It is next contended that section 4 is in violation of section 1 of article 4 of the constitution, which provides that “all elections by the people shall be by ballot,” which implies secrecy of voting and secures to the voter absolute secrecy as to how he voted. It is argued that by being required to divulge his party affiliation before being given a ballot it naturally follows that he intends to vote for the candidates whose names appear on his party ticket and he thus in effect reveals his choice of candidates. This is not a necessary sequence, especially under the present liberal method of what we call scratching tickets. The voter may possibly be embarrassed, confused, and even humiliated by making the announcement of his party affiliation before his close and personal friends of different political persuasion, but this is surely not within the provision affording secrecy. The secrecy required is as to his vote for candidates, not as to political leaning or party affiliation. Again, the secrecy is not as to how he intends to vote or is inclined to vote, but how he has in fact voted. We are not persuaded that the divulgence of party affiliation immediately prior to voting violates the secrecy of the ballot guaranteed by the constitution, and therefore conclude that section 4 is not for this reason unconstitutional.

The appellee contends that section 4 imposes an additional qualification upon electors otherwise qualified to vote at a general election by requiring them to declare their party affiliation before being given ballots at the general election if they have not already made such declaration, and for this reason the section is unconstitutional. The section of the constitution fixing the qualifications of voters is section 1, article 5, and is as follows:

*815“Every citizen, of the United States of the age of twenty-one years and upwards — who shall have resided in Kansas six months next preceding any election, and in the township or ward in which he or she offers to vote at least thirty days next preceding such election — shall be deemed a qualified elector.”

Appellant maintains that the part of section 4 under consideration is not a requirement or something necessary to be complied with before being given a ballot, but more nearly a request for some information, which the voter may give or not at his pleasure, and receive a ballot regardless of the nature or character of his compliance or declaration. In other words, if he has no party affiliation or is disinclined to give such he shall be given a ballot just the same. We fear this is not giving the words used in the section their usual and ordinary meaning. It states that he “shall be required, before being given a ballot for such general election, to declare his party affiliation.” We think a refusal or declination on his part for any reason would under this language justify the election officers in refusing to give him a ballot; and, indeed, if the act is valid they should not give him a ballot unless he does make the declaration required. It would very much better have covered the ground as explained by the appellant if it had said the election officers before giving him a ballot should request him to make a declaration as to his party affiliation. It is not necessary in this case to determine what kind of a declaration will answer the requirement. Possibly “independent” or the name of a party not known in Kansas politics might suffice, but one thing is certain — that is, he is required to make a declaration as to his party affiliation. A declaration of party affiliation is not one of the qualifications of an elector under the constitution, and any statute that adds to the constitutional requirements of an elector or abridges his eligibility is unconstitutional. There is no question but that section 4 does make an additional requirement of the voter otherwise eligible before he can be given a ballot, which requirement is beyond the power of the legislature, especially where constitutional officers are to be elected, as is usual at all general elections in this state.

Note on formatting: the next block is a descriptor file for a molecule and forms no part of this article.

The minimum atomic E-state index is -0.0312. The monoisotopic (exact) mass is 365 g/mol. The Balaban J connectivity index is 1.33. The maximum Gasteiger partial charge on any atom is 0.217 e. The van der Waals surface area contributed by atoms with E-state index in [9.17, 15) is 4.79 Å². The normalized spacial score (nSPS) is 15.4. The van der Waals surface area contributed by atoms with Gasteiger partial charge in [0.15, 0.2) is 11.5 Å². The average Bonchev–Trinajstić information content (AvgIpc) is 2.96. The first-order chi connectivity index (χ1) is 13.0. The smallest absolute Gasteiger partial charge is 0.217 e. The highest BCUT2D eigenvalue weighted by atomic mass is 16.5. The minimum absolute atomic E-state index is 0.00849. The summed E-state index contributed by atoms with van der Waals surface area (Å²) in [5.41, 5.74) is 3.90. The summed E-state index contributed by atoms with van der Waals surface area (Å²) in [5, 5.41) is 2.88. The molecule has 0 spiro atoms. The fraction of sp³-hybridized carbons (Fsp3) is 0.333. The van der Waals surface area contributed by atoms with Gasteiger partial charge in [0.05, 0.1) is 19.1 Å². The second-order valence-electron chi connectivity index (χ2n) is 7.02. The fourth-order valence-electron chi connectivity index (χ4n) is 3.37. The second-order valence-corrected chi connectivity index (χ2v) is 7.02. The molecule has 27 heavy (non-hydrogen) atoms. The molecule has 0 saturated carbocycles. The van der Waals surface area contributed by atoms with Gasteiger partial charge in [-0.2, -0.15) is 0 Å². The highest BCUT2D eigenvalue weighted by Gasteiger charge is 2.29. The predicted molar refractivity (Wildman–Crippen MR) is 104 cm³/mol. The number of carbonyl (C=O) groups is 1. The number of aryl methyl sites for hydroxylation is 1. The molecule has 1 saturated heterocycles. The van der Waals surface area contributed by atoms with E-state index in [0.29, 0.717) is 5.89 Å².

“It is not within the power of the legislature to abridge the right of suffrage for an officer created by the constitution when that instrument prescribed that such officer shall be chosen by election.” (State, ex rel., v. Doane, 98 Kan. 435, syl. ¶ 2, 158 Pac. 38.)
“And if said section applies, then this right to vote ... is a constitutional right, which cannot be abridged by the legislature, or by any other power except the entire people of the state by way of amendment to the constitution.” (Wheeler v. Brady, 15 Kan. 26, 32.)
*816“As the people, with respect to certain offices, have seen fit by express constitutional provisions to restrict their freedom of choice, it is a fair inference that, where the constitution is silent, they intended no restriction.” (Wright v. Noell, 16 Kan. 601, syl. ¶ 2. See, also, State v. Monahan, 72 Kan. 492, 84 Pac. 130.)

In Indiana a statute adding a property qualification to the constitutional qualifications of an elector was held invalid. (Morris et al. v. Powell, 125 Ind. 281.)

“Where the constitution of the state fixes the qualifications of voters in direct, positive terms, these qualifications cannot be added to or changed by legislative enactment.” (20 C. J. 62.)
“They [legislative regulations] must not, directly or indirectly, deny or abridge the constitutional right of the citizen to vote or unnecessarily impede the exercise of that right. If they do they must be declared void.” (9 R. C. L. 982.)

Appellant cites numerous cases from other states showing additions to constitutional qualifications are valid as to eligibility of voters at primary elections. The logic and reasoning in them is convincing, but here the additional qualification is imposed on the voter at the general election, and we are decidedly in accord with the trial court in holding section 4 to be in violation of section 1, article 5 of the constitution, and that such ruling does not affect the validity of the other sections of the act.

The judgment is affirmed.

Harvey and Hopkins, JJ., concur in the order of affirmance.

Dawson, J.

(concurring in part): I concur in the judgment, but dissent from so much of the opinion as takes it for granted that the constitution requires secrecy of the ballot. For the first thirty-six years of the state’s history there was no such thing as a secret ballot. That idea came along with the other formalities of the Australian ballot law first enacted in 1897. I have always understood that the ballot requirement of the constitution was to make it more difficult to “juggle the count” — a function it is well adapted to perform. But the ballot in use prior to 1897 was of whatever form, shape or color it might chance to be, and whatever printing or writing it might contain which the voter might choose to insert therein. The ballots were commonly furnished by the candidates for office or by their party committees, and were neither designed nor adapted to secrecy of voting nor had they any concern therewith.

State ex rel. Smith v. Beggs
126 Kan. 811 271 P. 400

Case Details

State ex rel. Smith v. Beggs
Decision Date
Nov 3, 1928

126 Kan. 811

271 P. 400